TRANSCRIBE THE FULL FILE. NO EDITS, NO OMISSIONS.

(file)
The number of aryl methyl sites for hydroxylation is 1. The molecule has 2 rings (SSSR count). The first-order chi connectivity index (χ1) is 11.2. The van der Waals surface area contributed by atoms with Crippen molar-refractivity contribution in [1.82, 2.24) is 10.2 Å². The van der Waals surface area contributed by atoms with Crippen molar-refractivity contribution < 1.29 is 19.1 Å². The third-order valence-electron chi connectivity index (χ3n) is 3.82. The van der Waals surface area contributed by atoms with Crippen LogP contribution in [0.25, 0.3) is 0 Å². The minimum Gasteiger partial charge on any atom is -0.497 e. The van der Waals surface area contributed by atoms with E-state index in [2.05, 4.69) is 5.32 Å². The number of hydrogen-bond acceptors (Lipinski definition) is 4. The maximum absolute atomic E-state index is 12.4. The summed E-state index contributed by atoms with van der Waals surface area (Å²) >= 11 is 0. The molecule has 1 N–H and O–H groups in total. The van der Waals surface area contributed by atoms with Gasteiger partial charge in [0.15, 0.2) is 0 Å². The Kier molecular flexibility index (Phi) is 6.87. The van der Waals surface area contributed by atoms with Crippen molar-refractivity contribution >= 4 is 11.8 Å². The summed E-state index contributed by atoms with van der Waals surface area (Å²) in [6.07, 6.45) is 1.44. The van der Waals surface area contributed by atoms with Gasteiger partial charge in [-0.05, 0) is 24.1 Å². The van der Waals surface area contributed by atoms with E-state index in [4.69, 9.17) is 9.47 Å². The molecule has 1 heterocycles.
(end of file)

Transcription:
The number of aryl methyl sites for hydroxylation is 1. The molecule has 2 rings (SSSR count). The first-order chi connectivity index (χ1) is 11.2. The van der Waals surface area contributed by atoms with Crippen molar-refractivity contribution in [1.82, 2.24) is 10.2 Å². The van der Waals surface area contributed by atoms with Crippen molar-refractivity contribution < 1.29 is 19.1 Å². The third-order valence-electron chi connectivity index (χ3n) is 3.82. The van der Waals surface area contributed by atoms with Crippen LogP contribution in [0.25, 0.3) is 0 Å². The minimum Gasteiger partial charge on any atom is -0.497 e. The van der Waals surface area contributed by atoms with E-state index in [2.05, 4.69) is 5.32 Å². The number of hydrogen-bond acceptors (Lipinski definition) is 4. The maximum absolute atomic E-state index is 12.4. The summed E-state index contributed by atoms with van der Waals surface area (Å²) >= 11 is 0. The molecule has 1 N–H and O–H groups in total. The van der Waals surface area contributed by atoms with Gasteiger partial charge in [0.15, 0.2) is 0 Å². The Kier molecular flexibility index (Phi) is 6.87. The van der Waals surface area contributed by atoms with Crippen molar-refractivity contribution >= 4 is 11.8 Å². The summed E-state index contributed by atoms with van der Waals surface area (Å²) in [6.07, 6.45) is 1.44. The van der Waals surface area contributed by atoms with Gasteiger partial charge in [-0.05, 0) is 24.1 Å². The van der Waals surface area contributed by atoms with E-state index in [4.69, 9.17) is 9.47 Å². The molecule has 1 heterocycles.